6 Simple Changes You Can Make to Prevent Breast Cancer

Ask yourself: "Am I doing all I can to prevent breast cancer?" These lifestyle strategies will protect you against one of the deadliest cancers women face.

Take baby aspirin daily

aspirinBrian Yarvin/ShutterstockYou may already be doing this for your heart—since regular low-dose aspirin offers amazing health benefits—but now research finds that swallowing baby aspirin at least three times a week reduces your overall risk of breast cancer by 16 percent. This new study, conducted by A City of Hope, called the California's Teacher's Study, also suggests that the habit can cut the risk of HER2 negative, or hormone sensitive, breast cancer (the most common type) by 20 percent. "We think it is because women take baby aspirin daily for prevention and not for pain relief, and that gives them a consistent anti-inflammatory benefit that reduces the growth of breast tumors, which are known to be promoted by inflammation," says Tina Clarke, MD, epidemiologist at the Cancer Prevention Institute of California. The study built upon previous findings that show the importance of adults taking aspirin daily to prevent other cancers like stomach and prostate, and even heart attacks and strokes.

Cut back on alcohol

wineAfrica Studio/ShutterstockWhile a little might feel okay, heavy drinking leaves you feeling lousy—not to mention bloated and tired. (Want to cut back? Here are 17 simple tips for drinking less.) Here's another reason to watch your intake: Women who downed 14 or more drinks a week were nearly 35 percent more likely to develop breast cancer than women who stuck to less than five drinks weekly, suggests a new study published in the Cancer Epidemiology, Biomarkers & Prevention.

Give up the hormones

hormonesevkaz/ShutterstockMany think that hormone pills and therapy is a good thing, and some doctors still recommend therapy for women experiencing symptoms of menopause. Women may need to be their own health advocate—here are some other issues where your doctor may not realize what's best for you—because numerous studies suggest that hormone replacement therapy (HRT) can be downright dangerous. For example, breastcancer.org says that combination HRT (estrogen and progesterone) increases breast cancer risk by about 75%, even if used for a short time. And estrogen-only HRT has been linked to ovarian cancer; long-term use can up breast cancer risk as well.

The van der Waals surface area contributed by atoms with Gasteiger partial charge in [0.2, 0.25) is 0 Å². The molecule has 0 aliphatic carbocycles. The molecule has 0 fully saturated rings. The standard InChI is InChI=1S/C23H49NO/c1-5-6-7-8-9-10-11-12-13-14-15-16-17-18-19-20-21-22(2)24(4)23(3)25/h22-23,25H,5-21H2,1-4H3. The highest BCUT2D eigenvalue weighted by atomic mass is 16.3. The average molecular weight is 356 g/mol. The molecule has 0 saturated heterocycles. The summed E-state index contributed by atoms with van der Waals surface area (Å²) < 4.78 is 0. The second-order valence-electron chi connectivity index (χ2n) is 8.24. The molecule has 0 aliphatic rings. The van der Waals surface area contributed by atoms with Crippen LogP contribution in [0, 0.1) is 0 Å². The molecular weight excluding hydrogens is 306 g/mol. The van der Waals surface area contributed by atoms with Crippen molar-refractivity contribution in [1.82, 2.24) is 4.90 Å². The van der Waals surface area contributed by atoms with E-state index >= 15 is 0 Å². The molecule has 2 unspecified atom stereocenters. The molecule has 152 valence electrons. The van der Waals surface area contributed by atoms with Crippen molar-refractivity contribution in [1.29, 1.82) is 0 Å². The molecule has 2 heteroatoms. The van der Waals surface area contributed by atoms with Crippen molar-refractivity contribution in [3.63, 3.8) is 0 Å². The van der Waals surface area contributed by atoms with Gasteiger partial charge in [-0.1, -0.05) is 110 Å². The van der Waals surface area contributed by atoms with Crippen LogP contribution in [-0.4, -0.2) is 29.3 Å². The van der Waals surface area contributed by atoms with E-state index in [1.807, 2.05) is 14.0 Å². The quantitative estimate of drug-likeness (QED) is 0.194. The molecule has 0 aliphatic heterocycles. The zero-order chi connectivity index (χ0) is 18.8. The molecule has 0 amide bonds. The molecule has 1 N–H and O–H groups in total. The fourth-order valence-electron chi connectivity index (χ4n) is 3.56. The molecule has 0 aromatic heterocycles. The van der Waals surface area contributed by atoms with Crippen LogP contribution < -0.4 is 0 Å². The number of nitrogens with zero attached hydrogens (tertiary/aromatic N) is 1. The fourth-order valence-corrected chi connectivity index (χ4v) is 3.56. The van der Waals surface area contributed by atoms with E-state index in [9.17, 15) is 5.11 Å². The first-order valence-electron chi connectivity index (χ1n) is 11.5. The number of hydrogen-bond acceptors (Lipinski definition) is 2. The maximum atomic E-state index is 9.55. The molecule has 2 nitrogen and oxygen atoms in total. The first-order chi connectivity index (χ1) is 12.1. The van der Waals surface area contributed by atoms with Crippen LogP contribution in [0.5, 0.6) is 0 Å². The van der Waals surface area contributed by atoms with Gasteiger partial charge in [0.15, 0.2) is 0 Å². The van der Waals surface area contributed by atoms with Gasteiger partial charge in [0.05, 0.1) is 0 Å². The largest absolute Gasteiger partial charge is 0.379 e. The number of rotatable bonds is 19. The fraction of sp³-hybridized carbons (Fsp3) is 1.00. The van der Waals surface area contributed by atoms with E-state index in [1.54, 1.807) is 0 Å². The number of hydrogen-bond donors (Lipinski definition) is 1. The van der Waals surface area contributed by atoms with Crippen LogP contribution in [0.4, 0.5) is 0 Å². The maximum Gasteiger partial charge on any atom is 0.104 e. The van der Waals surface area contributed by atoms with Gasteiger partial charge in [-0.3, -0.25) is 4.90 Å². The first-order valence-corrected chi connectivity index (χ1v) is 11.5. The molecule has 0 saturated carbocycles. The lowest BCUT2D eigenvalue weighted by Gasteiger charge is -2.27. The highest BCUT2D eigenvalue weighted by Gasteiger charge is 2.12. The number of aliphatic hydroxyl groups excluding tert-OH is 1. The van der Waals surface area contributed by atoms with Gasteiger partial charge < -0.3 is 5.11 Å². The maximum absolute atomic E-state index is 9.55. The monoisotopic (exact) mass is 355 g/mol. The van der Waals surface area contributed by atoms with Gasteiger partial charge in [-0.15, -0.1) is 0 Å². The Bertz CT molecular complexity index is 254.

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Go green

airpollutionToa55/ShutterstockWe're all looking for simple everyday ways to go green, because Mother Nature isn't the only one that benefits: Less pollution, clearer air, and reduced risk of breast cancer risk as it turns out. Air pollution has already been linked to health problems like lung cancer and birth defects, but a study published in the 2010 Environmental Health Perspectives journal suggests that it may contribute to this deadly disease. Researchers at McGill University and Université de Montréal discovered a strong link between post-menopausal breast cancer and exposure to nitrogen dioxide, aka a greenhouse gas that humans are responsible for emitting into the atmosphere.

Stop sitting

standingSergey Nivens/ShutterstockYou know better than to smoke, but did you realize that researchers now say our sitting habit is as deadly as a cigarette addiction? Studies show that sitting most of the day—in the car, at work, and at home on the couch—raises your risk of cardiovascular disease and cancer, not to mention these five other dangers of too much sitting. Researchers from the American Cancer Society found that women who sit for six or more hours a day are 10 percent more likely to develop myeloma, ovarian, and invasive breast cancers than women who sit for less than three hours daily. If you have a desk job—and can't convert to a standing desk—health experts recommend taking frequent breaks to walk around. Try doing meetings while strolling outdoors, and use phone calls as an excuse to stand. The goal, say researchers, is to spend at least half of your work day on your feet.

Pregnant? Consider breastfeeding

breastfeedingFamVeld/ShutterstockThis is a personal decision. However: The American Institute for Cancer Research suggests that breastfeeding reduces the risk of both pre- and postmenopausal breast cancer. More research is underway to figure out why this is, but some experts believe breastfeeding helps regulate your hormonal balance after birth. Others argue that women who breastfeed gain protection because they're more likely to eat healthier, drink less, and give up smoking. Regardless of the reason, it's clear that breastfeeding improves your odds—plus, think of all the money you'll save not buying baby formula!

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